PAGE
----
Con Hard to maintain projects due to vendor lock
Unity3D is proprietary, closed source game engine. Unity asks money for features like basic version control support, etc. It is impossible to migrate a game from Unity3D in case performance does not satisfy growing requirements of a project.
Con Very self-centered engine
Unity3D uses very unique approach for doing things. Most of the knowledge acquired while using it, would be completely non transferable to other engines. Advanced Unity3D programming is really dealing with Unity3D bugs, and finding loopholes around engine issues - nothing to do with graphics, etc. Skills which would be valuable with other engines.
Con Weak memory management
.Net libraries are slowing it down, memory safety is compromised, classes have to be implemented to manage objects in memory, like object pooling.
Con Asset store is required to replace engine functionality
You will need to, for example, buy an input manager asset off their asset store in order to replace their own terrible inaccessible input manager.
Con Dark UI theme not available in the free version
Dark theme, which is a must for prolonged work without eye strain, is only available with one of the paid monthly plans.
Con Adds too many features without fixing earlier issues, rapidly increasing number of bugs that will never get fixed
Unity continues to add many new features without fixing earlier issues. Unity is either understaffed, overambitious, or both, resulting in a continual increase of problems and degraded experience across a number of platforms. Many bugs are reported daily and never get addressed, and there are many bugs from previous versions that are never looked at or fixed.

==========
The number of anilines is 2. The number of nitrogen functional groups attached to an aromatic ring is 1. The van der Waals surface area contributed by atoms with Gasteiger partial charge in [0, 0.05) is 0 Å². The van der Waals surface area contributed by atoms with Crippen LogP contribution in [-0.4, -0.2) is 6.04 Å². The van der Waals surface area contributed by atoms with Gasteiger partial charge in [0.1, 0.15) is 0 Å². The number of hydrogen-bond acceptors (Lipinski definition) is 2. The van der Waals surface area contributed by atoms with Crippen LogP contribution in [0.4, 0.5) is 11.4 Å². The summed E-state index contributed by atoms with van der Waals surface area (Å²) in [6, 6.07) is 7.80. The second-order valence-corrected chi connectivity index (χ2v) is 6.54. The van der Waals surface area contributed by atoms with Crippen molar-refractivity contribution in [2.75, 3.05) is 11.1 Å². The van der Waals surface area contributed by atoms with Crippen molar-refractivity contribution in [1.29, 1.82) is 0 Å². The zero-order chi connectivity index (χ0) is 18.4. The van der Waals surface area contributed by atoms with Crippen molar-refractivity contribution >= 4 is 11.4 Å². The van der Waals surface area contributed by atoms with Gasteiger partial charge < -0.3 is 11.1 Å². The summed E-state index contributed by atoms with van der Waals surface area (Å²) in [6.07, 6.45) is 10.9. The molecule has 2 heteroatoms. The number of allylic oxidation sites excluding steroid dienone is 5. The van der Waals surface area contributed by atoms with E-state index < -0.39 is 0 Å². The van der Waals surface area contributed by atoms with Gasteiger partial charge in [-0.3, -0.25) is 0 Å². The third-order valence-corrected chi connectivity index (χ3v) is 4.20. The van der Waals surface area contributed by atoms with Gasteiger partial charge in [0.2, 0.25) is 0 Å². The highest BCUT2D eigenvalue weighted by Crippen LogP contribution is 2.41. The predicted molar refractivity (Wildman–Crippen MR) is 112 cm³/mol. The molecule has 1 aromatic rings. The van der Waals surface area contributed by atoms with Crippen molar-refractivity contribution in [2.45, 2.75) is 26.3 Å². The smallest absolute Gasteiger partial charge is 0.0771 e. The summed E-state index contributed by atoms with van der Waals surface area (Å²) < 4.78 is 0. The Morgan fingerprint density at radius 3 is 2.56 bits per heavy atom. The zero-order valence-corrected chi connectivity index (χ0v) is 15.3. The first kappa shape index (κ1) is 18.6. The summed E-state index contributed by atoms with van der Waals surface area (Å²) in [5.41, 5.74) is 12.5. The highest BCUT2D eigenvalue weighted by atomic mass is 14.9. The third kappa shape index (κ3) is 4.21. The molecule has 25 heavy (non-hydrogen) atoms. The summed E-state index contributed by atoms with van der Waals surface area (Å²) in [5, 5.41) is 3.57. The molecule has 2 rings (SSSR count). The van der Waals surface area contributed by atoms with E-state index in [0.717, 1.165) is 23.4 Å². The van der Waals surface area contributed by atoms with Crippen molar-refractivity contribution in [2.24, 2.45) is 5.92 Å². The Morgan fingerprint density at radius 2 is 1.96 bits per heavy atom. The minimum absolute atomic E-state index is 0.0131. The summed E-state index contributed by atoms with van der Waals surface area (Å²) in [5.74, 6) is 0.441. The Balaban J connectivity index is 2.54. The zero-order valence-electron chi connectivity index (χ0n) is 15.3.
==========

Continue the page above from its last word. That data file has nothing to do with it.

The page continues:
Con Moderators on forums are sometimes arrogant
Con Bad batching support
Draw Call Batching is done automatically and does not include Skinned Renderers (eg. characters). Also for dynamic batching, meshes need to have less than 900 vertices.
Con Increasing number of bugs
With each new version things may stop working ,for example with Android, some bugs are never getting fixed, like the freeze bug with adb.
Con Encourages bad coding practices
A lot of Unity code feels like a hacked blur of arguable coding practices. C# and .Net usage in Unity is questionable. A lot of the API is done in "C Style" (public static methods, available at all times), encouraging the use of public fields for everything, a lot of questionable implicit casting. The list goes on.
Con Mobile builds (Android, iOS) take about 18MB at least
Even a Blank Project, Needs 18MB for the APK file (on Android).
Con Bad UI tools
Way of creating UI is uncomfortable and inconvenient.
Con Asset bundles can be cumbersome
Asset bundles are a way to load external resources that are not packed with the game or application and offered as a separate, optional package. However, they may not be compatible between versions or even platforms (you have to create them separately).